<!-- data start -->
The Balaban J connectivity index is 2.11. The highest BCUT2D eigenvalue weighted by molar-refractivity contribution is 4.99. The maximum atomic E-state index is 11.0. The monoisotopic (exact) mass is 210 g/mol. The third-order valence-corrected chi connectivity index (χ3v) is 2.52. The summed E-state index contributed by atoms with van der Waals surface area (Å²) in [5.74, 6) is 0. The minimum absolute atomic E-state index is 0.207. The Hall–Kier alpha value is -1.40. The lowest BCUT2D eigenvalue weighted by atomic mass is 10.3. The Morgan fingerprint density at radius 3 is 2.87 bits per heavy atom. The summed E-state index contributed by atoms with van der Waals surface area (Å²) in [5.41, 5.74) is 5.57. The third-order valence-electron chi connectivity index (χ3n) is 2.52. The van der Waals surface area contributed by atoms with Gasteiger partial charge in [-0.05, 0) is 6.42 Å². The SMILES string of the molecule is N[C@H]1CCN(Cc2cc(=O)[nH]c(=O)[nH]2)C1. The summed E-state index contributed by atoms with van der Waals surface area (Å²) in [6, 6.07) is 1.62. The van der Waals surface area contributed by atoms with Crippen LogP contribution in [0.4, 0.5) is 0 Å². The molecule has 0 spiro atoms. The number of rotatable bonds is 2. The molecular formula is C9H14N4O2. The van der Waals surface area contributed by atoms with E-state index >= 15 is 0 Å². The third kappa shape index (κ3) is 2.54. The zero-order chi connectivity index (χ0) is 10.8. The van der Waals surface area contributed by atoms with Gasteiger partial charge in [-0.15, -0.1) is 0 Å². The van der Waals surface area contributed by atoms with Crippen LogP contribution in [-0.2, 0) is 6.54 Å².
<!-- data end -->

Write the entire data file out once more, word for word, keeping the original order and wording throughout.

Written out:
The Balaban J connectivity index is 2.11. The highest BCUT2D eigenvalue weighted by molar-refractivity contribution is 4.99. The maximum atomic E-state index is 11.0. The monoisotopic (exact) mass is 210 g/mol. The third-order valence-corrected chi connectivity index (χ3v) is 2.52. The summed E-state index contributed by atoms with van der Waals surface area (Å²) in [5.74, 6) is 0. The minimum absolute atomic E-state index is 0.207. The Hall–Kier alpha value is -1.40. The lowest BCUT2D eigenvalue weighted by atomic mass is 10.3. The Morgan fingerprint density at radius 3 is 2.87 bits per heavy atom. The summed E-state index contributed by atoms with van der Waals surface area (Å²) in [5.41, 5.74) is 5.57. The third-order valence-electron chi connectivity index (χ3n) is 2.52. The van der Waals surface area contributed by atoms with Gasteiger partial charge in [-0.05, 0) is 6.42 Å². The SMILES string of the molecule is N[C@H]1CCN(Cc2cc(=O)[nH]c(=O)[nH]2)C1. The summed E-state index contributed by atoms with van der Waals surface area (Å²) in [6, 6.07) is 1.62. The van der Waals surface area contributed by atoms with Crippen LogP contribution in [0.4, 0.5) is 0 Å². The molecule has 0 spiro atoms. The number of rotatable bonds is 2. The molecular formula is C9H14N4O2. The van der Waals surface area contributed by atoms with E-state index >= 15 is 0 Å². The third kappa shape index (κ3) is 2.54. The zero-order chi connectivity index (χ0) is 10.8. The van der Waals surface area contributed by atoms with Gasteiger partial charge in [-0.15, -0.1) is 0 Å². The van der Waals surface area contributed by atoms with Crippen LogP contribution in [-0.2, 0) is 6.54 Å².